In personal injury cases, it’s important to understand how defendants typically approach a lawsuit. In many cases, the defendants will have insurance companies, and, because the insurance companies are typically at risk for payment, they will exert a strong influence over the course of litigation.
When insurance companies are involved, they will almost never agree to pay fair compensation at the outset. Instead, their typical tactics include delay and denial. It is not in their best interest to pay today any amount that can be put off until next year. Further, by engaging in denial on behalf of their client, they will usually seek to blame others for the cause of the accident, including the victim.
As litigation progresses, insurance adjustors are in a continuous cost/benefit mode. In most instances where liability will likely be found against their insured, they try to end a case for the lowest cost possible. They must weigh the continuing cost of paying lawyers and other experts against their chance of winning at trial.
Insurance companies know well the attorneys who take cases to trial, and those who have outstanding trial skills and who have recovered multi-million dollar verdicts on behalf of their clients. They also know that many plaintiff lawyers have never take a case to trial, despite having practiced for years or even decades.
A reasonable supposition is that outstanding trial lawyers with many successful verdicts will be able to achieve much higher pre-trial settlements than lawyers who never take cases to trial, as the ultimate factor for insurance companies in settling a case is the risk that the lawyer will take a case to trial, and that the lawyer will obtain an award much higher than an amount offered in settlement.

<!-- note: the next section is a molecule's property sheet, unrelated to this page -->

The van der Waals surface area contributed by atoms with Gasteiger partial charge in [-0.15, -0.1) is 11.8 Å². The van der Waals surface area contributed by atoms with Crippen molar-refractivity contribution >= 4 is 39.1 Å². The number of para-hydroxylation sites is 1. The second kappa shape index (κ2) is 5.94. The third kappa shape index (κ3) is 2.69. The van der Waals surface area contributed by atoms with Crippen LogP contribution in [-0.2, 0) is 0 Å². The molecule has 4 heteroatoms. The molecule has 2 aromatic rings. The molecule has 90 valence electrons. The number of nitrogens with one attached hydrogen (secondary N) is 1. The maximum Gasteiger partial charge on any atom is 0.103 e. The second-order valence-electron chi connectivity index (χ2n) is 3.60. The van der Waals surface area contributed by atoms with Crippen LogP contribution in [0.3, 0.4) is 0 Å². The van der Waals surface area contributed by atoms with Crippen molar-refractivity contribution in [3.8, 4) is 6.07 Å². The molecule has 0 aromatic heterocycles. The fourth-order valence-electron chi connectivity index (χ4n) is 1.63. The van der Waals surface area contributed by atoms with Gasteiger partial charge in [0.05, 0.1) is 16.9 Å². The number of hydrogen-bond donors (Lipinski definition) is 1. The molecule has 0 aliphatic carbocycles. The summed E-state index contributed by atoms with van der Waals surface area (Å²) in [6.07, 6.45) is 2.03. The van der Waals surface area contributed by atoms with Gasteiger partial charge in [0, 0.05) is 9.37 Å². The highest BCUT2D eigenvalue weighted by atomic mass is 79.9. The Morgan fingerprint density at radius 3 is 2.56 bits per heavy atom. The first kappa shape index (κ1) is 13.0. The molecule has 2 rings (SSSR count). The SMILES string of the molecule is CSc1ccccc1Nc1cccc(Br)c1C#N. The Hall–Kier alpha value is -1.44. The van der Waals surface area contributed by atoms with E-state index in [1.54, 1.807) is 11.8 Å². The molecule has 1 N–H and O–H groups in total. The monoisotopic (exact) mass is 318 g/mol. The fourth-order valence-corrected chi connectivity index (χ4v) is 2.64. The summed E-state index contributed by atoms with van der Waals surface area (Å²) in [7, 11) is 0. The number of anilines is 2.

In our firm’s experience covering the past 50 years, insurance companies will spending significantly more time and money defending a case where $10 million is at stake than when $10,000 is at stake. Their course of action is almost always based upon a cost-benefit determination – if they spend more money (such as by hiring an expert who will present a pro-defendant point of view), will they reduce their damages by more than such cost (such as the expert’s fees)?
At some point both plaintiffs and defendants will need to make the determination of whether a proposed settlement offer is acceptable, or whether they believe that a better result can be obtained at trial.
We believe that we can provide a substantial inducement at this stage, as our counterparts recognize our trial experience, and know that we will not hesitate to try the case of our clients before a jury and let them determine liability and damages.
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